An article written for the 6oth anniversary of Chinese Studies at the University of Leeds, UK.
“You were before your time,” a barrister friend commented to me at a College reunion last year. “None of us could see the point in China is those days.” How times have changed! The opening of the new Chinese Studies Building at the University of Nottingham this week, and the celebration of sixty years of Chinese Studies at the University of Leeds in October 2013, has made me reflect on how Chinese Studies has changed in the UK over the last quarter of a century.
Going up to Oxford in the autumn of 1985 to read Chinese, I was one of the colossal new intake of ten students! Numbers up by over 300 percent, the rooms in the Oriental Faculty struggled to cope! No longer could two students be taught in a tutorial setting over a coffee in a professor’s study. Seminar rooms were required; an early sign, perhaps, of things to come. But Chinese Studies was still, at the very best, a marginal subject. Our common room companions were the other “Orientalists.” There was a very elderly Indian scholar, who reminded me of my grandfather, and would always offer me the other biscuit from his packet of two, a rather wild looking gang of Arabist undergraduates, clearly influenced by Peter O Toole’s Lawrence of Arabia, and a saffron robed Buddhist monk, who wore no coat or socks in the snow, until I gave him some.
For Chinese Studies in Oxford, Cambridge and Durham had developed out of the missionary tradition of translation of The Bible, Chinese classics, and dictionary writing. My teachers, in general, had come to Chinese from Greats; the study of the ancient Greek and Roman world. Day one, lesson one, was a translation Mencius’s Analects. Of course, we learnt modern Chinese as well and it was in the study of modern Chinese that I found my niche. I realised about half way through the first term, that all the grammar and rules I had learnt whilst studying European languages were irrelevant, that China and the Chinese language were a new world, and a clean slate was required; a break through moment which I still remember with a feeling of exhilaration.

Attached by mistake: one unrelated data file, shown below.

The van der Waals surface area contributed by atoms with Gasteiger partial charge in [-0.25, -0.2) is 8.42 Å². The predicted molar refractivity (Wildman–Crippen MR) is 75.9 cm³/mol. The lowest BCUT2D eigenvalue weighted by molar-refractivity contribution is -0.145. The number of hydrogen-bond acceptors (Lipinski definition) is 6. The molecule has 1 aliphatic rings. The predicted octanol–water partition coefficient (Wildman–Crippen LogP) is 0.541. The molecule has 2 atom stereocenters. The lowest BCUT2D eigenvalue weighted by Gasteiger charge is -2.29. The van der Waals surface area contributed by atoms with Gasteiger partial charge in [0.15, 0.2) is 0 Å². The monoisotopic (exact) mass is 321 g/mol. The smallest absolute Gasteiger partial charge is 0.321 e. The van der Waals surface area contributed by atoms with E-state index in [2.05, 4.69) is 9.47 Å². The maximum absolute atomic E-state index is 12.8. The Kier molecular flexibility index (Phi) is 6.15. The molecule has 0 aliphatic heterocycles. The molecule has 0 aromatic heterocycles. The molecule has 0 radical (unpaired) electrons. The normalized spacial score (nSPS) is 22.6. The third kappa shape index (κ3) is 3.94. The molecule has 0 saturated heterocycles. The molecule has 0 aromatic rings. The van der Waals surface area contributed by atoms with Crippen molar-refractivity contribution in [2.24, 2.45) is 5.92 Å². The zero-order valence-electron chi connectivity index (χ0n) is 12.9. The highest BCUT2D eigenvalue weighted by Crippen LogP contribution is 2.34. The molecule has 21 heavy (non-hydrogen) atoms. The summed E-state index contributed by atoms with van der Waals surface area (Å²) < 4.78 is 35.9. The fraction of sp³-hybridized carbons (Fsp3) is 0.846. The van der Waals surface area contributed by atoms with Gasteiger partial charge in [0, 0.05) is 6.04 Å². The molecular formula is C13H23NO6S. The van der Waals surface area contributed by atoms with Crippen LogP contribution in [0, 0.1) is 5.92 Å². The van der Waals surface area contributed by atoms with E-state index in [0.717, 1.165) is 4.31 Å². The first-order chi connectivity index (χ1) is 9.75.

Thinking back, I admit, I was often frustrated by the old Oxford focus on the study of the classics, philosophy and early Chinese history. As a young woman, perhaps, I had a sense of the changes that were to come, and was more interested in travelling round China and meeting and talking to Chinese people in their own language.
Yet writing now, over a quarter of a century later, I am grateful for the strong grounding given to me by my professors in all things pre- Communist. For indeed many of these distinguished if eccentric old men had gone through the war and lived in China before the 1949 revolution. I can see now that they imparted to me a rich sense of the Chinese civilization as a whole, not defined by any one political party or economic imperative and I am grateful for this.
Of course, the world has moved on, and it is right that it should have. But asking the same question now, to many of today’s bright young things, “So, what made you want to study Chinese?” too often I get the answer, “I want to go into business,” or “I want to make money.” I cannot help but feel just a little sad.
Rhiannon Jenkins Tsang is a writer and author of the china historical novel The Woman Who Lost China. She read Chinese at Oxford and has an LLB in Legal Practice. Her work is characterised by strong international themes and perspective and an interest in cultural and historical fault lines.